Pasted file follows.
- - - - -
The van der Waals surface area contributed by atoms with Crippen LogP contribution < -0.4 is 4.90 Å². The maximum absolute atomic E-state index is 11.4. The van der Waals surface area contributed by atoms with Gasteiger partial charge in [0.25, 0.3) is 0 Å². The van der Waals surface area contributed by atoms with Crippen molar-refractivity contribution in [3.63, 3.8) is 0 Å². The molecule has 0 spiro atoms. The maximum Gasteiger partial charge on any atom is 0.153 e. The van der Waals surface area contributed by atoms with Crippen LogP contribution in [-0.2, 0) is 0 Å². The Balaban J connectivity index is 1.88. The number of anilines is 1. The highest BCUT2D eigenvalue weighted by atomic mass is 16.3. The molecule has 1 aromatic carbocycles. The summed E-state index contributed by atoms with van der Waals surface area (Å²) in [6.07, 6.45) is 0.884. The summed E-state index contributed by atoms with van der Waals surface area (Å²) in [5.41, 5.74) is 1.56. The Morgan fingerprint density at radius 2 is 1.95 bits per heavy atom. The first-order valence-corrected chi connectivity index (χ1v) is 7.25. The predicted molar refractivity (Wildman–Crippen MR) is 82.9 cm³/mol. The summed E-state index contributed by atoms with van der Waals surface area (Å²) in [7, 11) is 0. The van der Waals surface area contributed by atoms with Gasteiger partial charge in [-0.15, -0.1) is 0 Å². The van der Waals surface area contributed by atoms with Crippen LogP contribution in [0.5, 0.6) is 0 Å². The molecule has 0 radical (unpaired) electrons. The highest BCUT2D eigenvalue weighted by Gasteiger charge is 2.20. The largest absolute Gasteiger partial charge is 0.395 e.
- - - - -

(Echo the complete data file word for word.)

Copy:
The van der Waals surface area contributed by atoms with Crippen LogP contribution < -0.4 is 4.90 Å². The maximum absolute atomic E-state index is 11.4. The van der Waals surface area contributed by atoms with Gasteiger partial charge in [0.25, 0.3) is 0 Å². The van der Waals surface area contributed by atoms with Crippen molar-refractivity contribution in [3.63, 3.8) is 0 Å². The molecule has 0 spiro atoms. The maximum Gasteiger partial charge on any atom is 0.153 e. The van der Waals surface area contributed by atoms with Crippen LogP contribution in [-0.2, 0) is 0 Å². The Balaban J connectivity index is 1.88. The number of anilines is 1. The highest BCUT2D eigenvalue weighted by atomic mass is 16.3. The molecule has 1 aromatic carbocycles. The summed E-state index contributed by atoms with van der Waals surface area (Å²) in [6.07, 6.45) is 0.884. The summed E-state index contributed by atoms with van der Waals surface area (Å²) in [5.41, 5.74) is 1.56. The Morgan fingerprint density at radius 2 is 1.95 bits per heavy atom. The first-order valence-corrected chi connectivity index (χ1v) is 7.25. The predicted molar refractivity (Wildman–Crippen MR) is 82.9 cm³/mol. The summed E-state index contributed by atoms with van der Waals surface area (Å²) in [7, 11) is 0. The van der Waals surface area contributed by atoms with Gasteiger partial charge in [-0.15, -0.1) is 0 Å². The van der Waals surface area contributed by atoms with Crippen LogP contribution in [0.5, 0.6) is 0 Å². The molecule has 0 radical (unpaired) electrons. The highest BCUT2D eigenvalue weighted by Gasteiger charge is 2.20. The largest absolute Gasteiger partial charge is 0.395 e.